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Foundations of Metacognition$
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Michael J. Beran, Johannes Brandl, Josef Perner, and Joëlle Proust

Print publication date: 2012

Print ISBN-13: 9780199646739

Published to Oxford Scholarship Online: January 2013

DOI: 10.1093/acprof:oso/9780199646739.001.0001

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Metacognitive perspectives on unawareness and uncertainty

Metacognitive perspectives on unawareness and uncertainty

Chapter:
(p.322) Chapter 20 Metacognitive perspectives on unawareness and uncertainty
Source:
Foundations of Metacognition
Author(s):

Paul Egré

Denis Bonnay

Publisher:
Oxford University Press
DOI:10.1093/acprof:oso/9780199646739.003.0021

A state of ignorance about a proposition can result from two distinct sources: uncertainty about what the correct answer actually is, and unawareness of what the answer might possibly be. Uncertainty concerns the strength of one’s evidence, whereas unawareness concerns the conceptual components needed to articulate a proposition. This chapter discusses the implications of the distinction between uncertainty and unawareness for metacognition, and more specifically for the problem of what it takes to know that one knows and to know that one does not know. In particular, this chapter relates the distinction between uncertainty-based unknowns and unawareness-based unknowns to the two-stage model proposed by Glucksberg and McCloskey for decisions about ignorance.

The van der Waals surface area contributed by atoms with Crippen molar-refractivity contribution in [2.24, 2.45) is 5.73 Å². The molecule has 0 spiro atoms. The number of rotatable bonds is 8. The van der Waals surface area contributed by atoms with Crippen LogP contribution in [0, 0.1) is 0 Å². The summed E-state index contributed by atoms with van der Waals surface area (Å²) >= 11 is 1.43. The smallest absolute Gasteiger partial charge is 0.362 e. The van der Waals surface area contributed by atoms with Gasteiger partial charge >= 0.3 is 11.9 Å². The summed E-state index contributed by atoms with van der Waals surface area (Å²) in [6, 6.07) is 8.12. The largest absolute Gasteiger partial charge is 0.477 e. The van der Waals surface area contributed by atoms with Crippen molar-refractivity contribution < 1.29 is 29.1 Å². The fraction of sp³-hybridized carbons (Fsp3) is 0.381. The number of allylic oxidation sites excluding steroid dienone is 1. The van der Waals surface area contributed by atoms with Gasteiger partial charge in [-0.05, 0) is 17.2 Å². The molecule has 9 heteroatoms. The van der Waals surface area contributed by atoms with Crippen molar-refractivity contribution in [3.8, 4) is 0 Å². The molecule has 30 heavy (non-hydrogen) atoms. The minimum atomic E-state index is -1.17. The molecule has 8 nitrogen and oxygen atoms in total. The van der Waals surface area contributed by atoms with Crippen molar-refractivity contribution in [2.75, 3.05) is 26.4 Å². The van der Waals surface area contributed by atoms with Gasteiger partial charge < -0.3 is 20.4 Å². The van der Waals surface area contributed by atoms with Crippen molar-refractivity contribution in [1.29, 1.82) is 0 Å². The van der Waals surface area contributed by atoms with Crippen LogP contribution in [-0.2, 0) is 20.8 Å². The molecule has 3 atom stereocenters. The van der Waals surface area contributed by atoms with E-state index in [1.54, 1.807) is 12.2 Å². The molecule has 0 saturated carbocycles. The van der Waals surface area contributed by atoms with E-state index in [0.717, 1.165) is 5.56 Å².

Keywords:   metacognition, ignorance, uncertainty, unawareness, positive/negative introspection, implicit knowledge, self-evaluation, imperfect discrimination

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